McIlroy didn’t have to work hard to say the right things or transmit the right vibe. His golf ball seemed to spend hours in the air, but his feet were firmly on the ground, his phony needle stuck on empty. All that may not help you shoot lower scores, but it will come in handy when dealing with the attention that comes with those low numbers.
Ten years earlier, I’d seen Sergio Garcia make a huge splash in his U.S. debut, finishing T-3 in Dallas, smiling like a prom queen, glowing amid the adulation that comes with playing the role of golf’s fresh young phenom. Now he’s fast becoming the can’t-miss kid who did, or at the very least, a player whose career is trending in a ultra-discouraging direction. Perhaps just as sadly, Sergio’s effervescent personality has been flattened by a decade of failure and a penchant for self-pity, a combination that frequently brings the cart and the horse into play.
Charles Howell III, Adam Scott, Aaron Baddeley – the list of those who have fallen 4 down to the weight of expectations during the Woods dynasty is not getting any shorter, which takes us back to McIlroy. He is the rarest of combinations: a player with the polished fundamentals of Scott and the enviable touch Garcia once had. For all the ex-young guns who can make eight birdies but can’t get up and down, McIlroy’s short game is among his strongest assets.
Still, talent accounts for no more than 30 to 40 percent of greatness. One victory won’t buy you a berth in the World Golf Hall of Fame, but McIlroy’s first U.S. triumph was the work of a player with special qualities. To shoot a 62 in the final round on a course as tough as Quail Hollow – against the best field we’ll see all year at a non-major — is heady stuff. To win the tournament after making the cut on the number is almost absurd, especially with so many premium players. To roar to the top of a leader board that includes Phil Mickelson and Angel Cabrera and hit nothing but spectacular shots down the stretch is what superstars do, even if they’re still serving their apprenticeship.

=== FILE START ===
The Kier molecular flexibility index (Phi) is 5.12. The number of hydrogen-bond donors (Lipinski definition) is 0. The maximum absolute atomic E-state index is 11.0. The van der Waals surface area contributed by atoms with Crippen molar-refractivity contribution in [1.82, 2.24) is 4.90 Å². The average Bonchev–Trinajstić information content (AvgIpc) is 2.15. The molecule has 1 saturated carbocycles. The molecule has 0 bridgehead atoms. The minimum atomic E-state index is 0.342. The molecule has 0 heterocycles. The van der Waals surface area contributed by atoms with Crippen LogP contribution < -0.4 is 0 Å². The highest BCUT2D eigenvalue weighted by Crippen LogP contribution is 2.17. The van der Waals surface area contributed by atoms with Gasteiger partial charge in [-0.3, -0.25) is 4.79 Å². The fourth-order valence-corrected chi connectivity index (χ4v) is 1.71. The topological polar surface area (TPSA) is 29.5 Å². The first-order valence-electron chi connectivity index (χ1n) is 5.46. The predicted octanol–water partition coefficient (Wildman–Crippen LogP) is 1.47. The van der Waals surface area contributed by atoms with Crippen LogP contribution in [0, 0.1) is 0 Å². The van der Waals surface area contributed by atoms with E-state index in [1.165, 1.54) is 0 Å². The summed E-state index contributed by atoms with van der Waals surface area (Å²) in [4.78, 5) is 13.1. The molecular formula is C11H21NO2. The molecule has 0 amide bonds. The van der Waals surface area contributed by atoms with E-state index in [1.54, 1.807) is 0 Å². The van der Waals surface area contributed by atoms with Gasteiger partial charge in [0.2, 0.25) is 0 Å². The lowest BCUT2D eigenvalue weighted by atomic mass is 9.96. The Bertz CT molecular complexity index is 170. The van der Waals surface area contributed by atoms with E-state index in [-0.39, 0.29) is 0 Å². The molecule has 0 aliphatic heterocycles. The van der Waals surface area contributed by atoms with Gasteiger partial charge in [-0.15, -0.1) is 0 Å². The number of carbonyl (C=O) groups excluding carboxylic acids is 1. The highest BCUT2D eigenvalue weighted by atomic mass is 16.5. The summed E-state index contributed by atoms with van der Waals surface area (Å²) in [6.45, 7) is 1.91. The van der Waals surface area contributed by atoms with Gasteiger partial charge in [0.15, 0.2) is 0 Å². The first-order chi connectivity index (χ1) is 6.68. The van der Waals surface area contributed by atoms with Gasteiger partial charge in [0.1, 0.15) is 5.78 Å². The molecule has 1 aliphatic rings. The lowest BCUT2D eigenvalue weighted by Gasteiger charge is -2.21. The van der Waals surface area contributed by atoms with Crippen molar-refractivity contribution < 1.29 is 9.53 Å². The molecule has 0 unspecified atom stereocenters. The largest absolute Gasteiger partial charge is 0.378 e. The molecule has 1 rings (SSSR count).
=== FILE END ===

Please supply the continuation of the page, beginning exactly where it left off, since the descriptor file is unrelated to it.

He made the cut at all four majors in 2009, his best coming at the PGA Championship – third behind Y.E. Yang and Woods. McIlroy’s only major finish outside the top 20 came at the British Open. At this time last year, the plan was for McIlroy to play full-time in Europe, but after 11 starts and $849,719 in America, the kid realized he couldn’t beat any of the world’s best players while parked on that side of the ocean.
Garcia had come to the same conclusion, and for the better part of those 10 years, things went swimmingly over here, but Sergio never really found a home in the U.S. He flew back to Spain the way some people drive to the other side of town, except Spain is a lot further, and in a game where two or three strokes a week can be the difference between success and a mess, a player needs roots. A few ounces of common sense never killed anybody, either.
McIlroy turns 21 on Tuesday, and if this crazy game merely laughs at the notion of guaranteed stardom, his brilliant future and resilient present are charging toward each other at full gallop. That fabulous finishing kick at Quail Hollow, which actually lasted about 36 holes, was the kind of performance only special players can produce, and McIlroy is indeed special. If the ungrounded Garcia has become the how-not-to template on matters involving disruption of the Woods Dynasty, the wide-eyed lad from Holywood seems to understand the difference between the promised land and the land of promise.
That’s Holywood, Northern Ireland. Not the one in California.